The obvious food that the Frost Creek trout craved was adult damsel flies. Hundreds of delicate blue aquatic insects fluttered about and perched on the reeds along the shoreline. At the time I vowed to remedy this lack of matching imitations, and with the completion of my standard tying for the upcoming season, I prepared to tie damsel adults. I started with an on line search of damsel adult patterns, and I began with one of my favorite tiers, Charlie Craven. I was pleased to discover that Charlie had a parachute damsel adult on his web site, and I promptly decided to make this pattern my first prototype.

Angled

Unfortunately the recipe called for a braided damsel body material, blue 2mm foam, and blue dubbing. I possess drawers full of tying materials, but the color blue is totally absent. I made the drive to Charlie’s shop in Arvada, and Charlie himself help me find and purchase the necessary materials. He was out of blue damsel body braid, so I bought white and a blue marker and colored my own. This actually worked out quite nicely, when I finally sat down to make my first batch of adult damsels.

Fly ComponentMaterial
HookSize 12 Tiemco 2457
ThreadGray 6/0 (blue prescribed by Craven)
AbdomenBraided damsel body
Thorax2 mm foam
WingsLarge grizzly hackle

A Batch of Five

The Craven parachute adult damsel is actually quite easy to tie, and I quickly produced five for my fly box for the 2020 season. In Charlie’s introduction to the tying steps, he mentioned the teneral stage of the adults. This refers to the stage of the adult when it first emerges from the nymph while clinging to vegetation along the shoreline. The adults are pale yellow to olive at this time and very vulnerable to getting swept into the water by gusts of wind, and this circumstance is not overlooked by the nearby ravenous trout. In preparation for encountering this event, I tied two additional adults with a light olive braid, foam and dubbing.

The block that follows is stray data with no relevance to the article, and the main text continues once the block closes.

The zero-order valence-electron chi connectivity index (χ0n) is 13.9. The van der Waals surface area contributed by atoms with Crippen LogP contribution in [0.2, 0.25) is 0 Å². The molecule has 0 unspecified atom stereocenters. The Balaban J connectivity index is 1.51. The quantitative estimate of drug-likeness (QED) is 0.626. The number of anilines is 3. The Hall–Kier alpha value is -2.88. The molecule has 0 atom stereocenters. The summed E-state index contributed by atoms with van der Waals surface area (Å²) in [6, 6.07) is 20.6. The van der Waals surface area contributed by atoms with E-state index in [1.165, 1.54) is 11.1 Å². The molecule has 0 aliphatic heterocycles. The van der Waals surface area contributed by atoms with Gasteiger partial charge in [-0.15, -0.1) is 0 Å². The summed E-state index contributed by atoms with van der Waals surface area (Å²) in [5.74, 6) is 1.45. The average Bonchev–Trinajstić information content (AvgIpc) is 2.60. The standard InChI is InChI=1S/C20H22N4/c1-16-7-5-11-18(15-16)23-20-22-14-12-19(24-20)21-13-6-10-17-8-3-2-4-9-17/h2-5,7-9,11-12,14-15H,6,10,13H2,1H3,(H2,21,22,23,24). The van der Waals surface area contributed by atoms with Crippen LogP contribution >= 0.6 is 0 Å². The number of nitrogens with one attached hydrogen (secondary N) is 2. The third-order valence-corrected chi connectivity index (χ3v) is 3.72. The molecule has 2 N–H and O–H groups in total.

Olive Color

Hopefully the corona virus will pass before the summer fishing season, and I will be prepared to cast my damsel adults on Colorado lakes and ponds.

North Fork of St. Vrain Creek – 03/18/2020

Time: 10:00AM – 4:00PM

Location: Buttonrock Preserve

North Fork of St. Vrain Creek 03/18/2020 Photo Album

With my scheduled surgery on my birthday postponed indefinitely, and the corona virus spreading at unprecedented rates, I decided to take advantage of a forecast mild late winter day, before a snowstorm moved into Colorado on Thursday. Because Jane, Amy and I traveled to Vail for a day of skiing on March 9, we were self quarantined, but a day of fly fishing seemed like a safe and enjoyable form of social distancing.

I narrowed my destination choices down to four, and the list included the Cache la Poudre in Ft. Collins, the North Fork of St. Vrain Creek in Buttonrock Preserve, the same North Fork in Lyons, and the South Platte River in Deckers. I consulted with my fly fishing buddy, Trevor (@rockymtnangler), and he promptly recommended Buttonrock Preserve. Trevor enjoyed an outstanding day there several weeks ago, and the flows were around 20 CFS with a high temperature in Lyons projected to be in the low sixties. These factors convinced me to make the one hour and fifteen minute drive to the small front range stream near Lyons.

A Good Place to Start

I arrived at the parking area by 9:30AM, and I was surprised by the number of cars in the lot. Obviously quite a few self quarantined workers were unable to work, and thus, taking advantage of unexpected free time to hike the access road. I quickly assembled my Orvis Access four weight and threw on my light down coat and strode at a medium pace through the gate and followed the dirt road to a point just beyond Longmont Reservoir. Trevor mentioned that he had success along the entire length of the creek, so I decided to sample the lower creek, that I normally skip past.

I Skipped This Pool

I configured my line with a yellow fat Albert, a 20 incher, and a fly that resembled a Frenchie without the jig hook. I spent the next two hours working my way upstream with the dry/dropper rig but failed to interest a single trout in my offerings. Needless to say I was frustrated. During this unproductive quest for trout I cycled through a salad spinner, Frenchie, ultra zug bug, chartreuse copper john, and hares ear nymph in addition to the first pair of flies enumerated above. Nothing worked, and I was perplexed regarding my inability to attract interest from the small mountain tailwater trout.

I arrived at a nice pool across from the incomplete Chimney Rock Dam by noon, and I paused to down my lunch and collect my thoughts. The sun was out, and it climbed high enough above the vertical rock wall opposite my position to bathe ninety percent of the stream in sunshine. As I observed while munching my carrots, I spotted a shadow, as it hovered above a large light colored flat rock. Sure enough the dark form moved from side to side, as it appeared to snatch small food items from the drift. Clearly the trout were feeding on something, but what was it?

Classic RS2

Salvation Nymph Nabbed a Pair